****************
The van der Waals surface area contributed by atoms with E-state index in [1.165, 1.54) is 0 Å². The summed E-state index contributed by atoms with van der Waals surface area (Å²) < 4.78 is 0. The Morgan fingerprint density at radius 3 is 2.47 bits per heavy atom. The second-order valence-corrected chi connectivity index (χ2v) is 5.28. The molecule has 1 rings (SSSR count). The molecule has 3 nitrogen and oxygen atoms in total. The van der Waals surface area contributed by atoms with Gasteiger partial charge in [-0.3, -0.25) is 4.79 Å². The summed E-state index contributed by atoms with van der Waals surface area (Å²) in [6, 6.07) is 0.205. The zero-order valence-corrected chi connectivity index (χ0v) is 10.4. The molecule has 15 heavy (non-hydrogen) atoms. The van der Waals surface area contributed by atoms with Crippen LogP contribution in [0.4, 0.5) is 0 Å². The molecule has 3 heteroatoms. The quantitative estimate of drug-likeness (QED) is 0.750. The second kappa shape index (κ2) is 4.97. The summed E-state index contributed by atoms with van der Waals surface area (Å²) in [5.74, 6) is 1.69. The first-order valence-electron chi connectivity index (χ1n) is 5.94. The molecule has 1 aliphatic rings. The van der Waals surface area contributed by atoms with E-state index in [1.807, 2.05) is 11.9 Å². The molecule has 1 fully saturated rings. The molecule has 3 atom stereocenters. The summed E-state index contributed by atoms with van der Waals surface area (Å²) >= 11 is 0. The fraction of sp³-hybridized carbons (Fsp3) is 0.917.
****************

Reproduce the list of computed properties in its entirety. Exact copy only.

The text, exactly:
The van der Waals surface area contributed by atoms with E-state index in [1.165, 1.54) is 0 Å². The summed E-state index contributed by atoms with van der Waals surface area (Å²) < 4.78 is 0. The Morgan fingerprint density at radius 3 is 2.47 bits per heavy atom. The second-order valence-corrected chi connectivity index (χ2v) is 5.28. The molecule has 1 rings (SSSR count). The molecule has 3 nitrogen and oxygen atoms in total. The van der Waals surface area contributed by atoms with Gasteiger partial charge in [-0.3, -0.25) is 4.79 Å². The summed E-state index contributed by atoms with van der Waals surface area (Å²) in [6, 6.07) is 0.205. The zero-order valence-corrected chi connectivity index (χ0v) is 10.4. The molecule has 15 heavy (non-hydrogen) atoms. The van der Waals surface area contributed by atoms with Crippen LogP contribution in [0.4, 0.5) is 0 Å². The molecule has 3 heteroatoms. The quantitative estimate of drug-likeness (QED) is 0.750. The second kappa shape index (κ2) is 4.97. The summed E-state index contributed by atoms with van der Waals surface area (Å²) in [5.74, 6) is 1.69. The first-order valence-electron chi connectivity index (χ1n) is 5.94. The molecule has 1 aliphatic rings. The van der Waals surface area contributed by atoms with E-state index in [1.807, 2.05) is 11.9 Å². The molecule has 1 fully saturated rings. The molecule has 3 atom stereocenters. The summed E-state index contributed by atoms with van der Waals surface area (Å²) >= 11 is 0. The fraction of sp³-hybridized carbons (Fsp3) is 0.917.